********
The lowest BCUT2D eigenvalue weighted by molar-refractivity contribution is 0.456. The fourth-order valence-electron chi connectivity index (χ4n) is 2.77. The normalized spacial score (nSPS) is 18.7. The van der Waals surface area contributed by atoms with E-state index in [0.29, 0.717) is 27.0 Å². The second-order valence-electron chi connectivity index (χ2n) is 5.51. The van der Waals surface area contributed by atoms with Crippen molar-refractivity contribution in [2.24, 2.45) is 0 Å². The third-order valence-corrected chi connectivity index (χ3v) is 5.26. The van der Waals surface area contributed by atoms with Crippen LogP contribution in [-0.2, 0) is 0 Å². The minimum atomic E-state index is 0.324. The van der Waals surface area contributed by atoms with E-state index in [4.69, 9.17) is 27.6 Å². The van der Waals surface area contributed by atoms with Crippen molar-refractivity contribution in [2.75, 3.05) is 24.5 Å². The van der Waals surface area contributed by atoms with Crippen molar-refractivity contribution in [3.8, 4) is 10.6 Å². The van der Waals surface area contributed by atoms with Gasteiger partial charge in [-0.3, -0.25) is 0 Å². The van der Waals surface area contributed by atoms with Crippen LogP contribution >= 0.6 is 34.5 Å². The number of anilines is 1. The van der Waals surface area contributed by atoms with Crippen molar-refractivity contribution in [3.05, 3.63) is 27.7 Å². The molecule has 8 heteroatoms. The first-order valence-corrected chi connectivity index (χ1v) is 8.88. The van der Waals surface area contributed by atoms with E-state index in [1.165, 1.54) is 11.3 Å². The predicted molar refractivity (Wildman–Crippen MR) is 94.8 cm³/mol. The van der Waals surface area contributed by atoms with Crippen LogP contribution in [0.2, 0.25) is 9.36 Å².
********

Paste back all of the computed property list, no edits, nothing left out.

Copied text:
The lowest BCUT2D eigenvalue weighted by molar-refractivity contribution is 0.456. The fourth-order valence-electron chi connectivity index (χ4n) is 2.77. The normalized spacial score (nSPS) is 18.7. The van der Waals surface area contributed by atoms with E-state index in [0.29, 0.717) is 27.0 Å². The second-order valence-electron chi connectivity index (χ2n) is 5.51. The van der Waals surface area contributed by atoms with Crippen molar-refractivity contribution in [2.24, 2.45) is 0 Å². The third-order valence-corrected chi connectivity index (χ3v) is 5.26. The van der Waals surface area contributed by atoms with Crippen LogP contribution in [-0.2, 0) is 0 Å². The minimum atomic E-state index is 0.324. The van der Waals surface area contributed by atoms with E-state index in [4.69, 9.17) is 27.6 Å². The van der Waals surface area contributed by atoms with Crippen molar-refractivity contribution in [2.75, 3.05) is 24.5 Å². The van der Waals surface area contributed by atoms with Crippen molar-refractivity contribution in [3.8, 4) is 10.6 Å². The van der Waals surface area contributed by atoms with Gasteiger partial charge in [-0.3, -0.25) is 0 Å². The van der Waals surface area contributed by atoms with Crippen LogP contribution >= 0.6 is 34.5 Å². The number of anilines is 1. The van der Waals surface area contributed by atoms with Crippen molar-refractivity contribution in [3.05, 3.63) is 27.7 Å². The molecule has 8 heteroatoms. The first-order valence-corrected chi connectivity index (χ1v) is 8.88. The van der Waals surface area contributed by atoms with E-state index in [1.165, 1.54) is 11.3 Å². The predicted molar refractivity (Wildman–Crippen MR) is 94.8 cm³/mol. The van der Waals surface area contributed by atoms with Crippen LogP contribution in [0.2, 0.25) is 9.36 Å².